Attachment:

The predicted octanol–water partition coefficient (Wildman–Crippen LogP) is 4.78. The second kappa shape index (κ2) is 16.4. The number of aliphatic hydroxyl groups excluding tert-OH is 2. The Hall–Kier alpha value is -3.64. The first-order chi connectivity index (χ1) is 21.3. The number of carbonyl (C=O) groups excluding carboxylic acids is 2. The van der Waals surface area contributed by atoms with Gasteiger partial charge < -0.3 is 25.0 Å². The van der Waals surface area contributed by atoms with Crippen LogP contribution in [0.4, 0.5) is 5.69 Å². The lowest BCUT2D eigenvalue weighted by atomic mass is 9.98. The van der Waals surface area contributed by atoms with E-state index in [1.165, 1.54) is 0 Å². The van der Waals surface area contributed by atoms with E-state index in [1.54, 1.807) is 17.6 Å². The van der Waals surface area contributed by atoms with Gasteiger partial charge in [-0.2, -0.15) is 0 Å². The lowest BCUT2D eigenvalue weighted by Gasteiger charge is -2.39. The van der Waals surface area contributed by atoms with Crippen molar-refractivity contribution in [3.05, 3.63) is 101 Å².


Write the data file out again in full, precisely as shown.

The predicted octanol–water partition coefficient (Wildman–Crippen LogP) is 4.78. The second kappa shape index (κ2) is 16.4. The number of aliphatic hydroxyl groups excluding tert-OH is 2. The Hall–Kier alpha value is -3.64. The first-order chi connectivity index (χ1) is 21.3. The number of carbonyl (C=O) groups excluding carboxylic acids is 2. The van der Waals surface area contributed by atoms with Gasteiger partial charge < -0.3 is 25.0 Å². The van der Waals surface area contributed by atoms with Crippen LogP contribution in [0.4, 0.5) is 5.69 Å². The lowest BCUT2D eigenvalue weighted by atomic mass is 9.98. The van der Waals surface area contributed by atoms with E-state index in [1.165, 1.54) is 0 Å². The van der Waals surface area contributed by atoms with E-state index in [1.54, 1.807) is 17.6 Å². The van der Waals surface area contributed by atoms with Gasteiger partial charge in [-0.2, -0.15) is 0 Å². The lowest BCUT2D eigenvalue weighted by Gasteiger charge is -2.39. The van der Waals surface area contributed by atoms with Crippen molar-refractivity contribution in [3.05, 3.63) is 101 Å².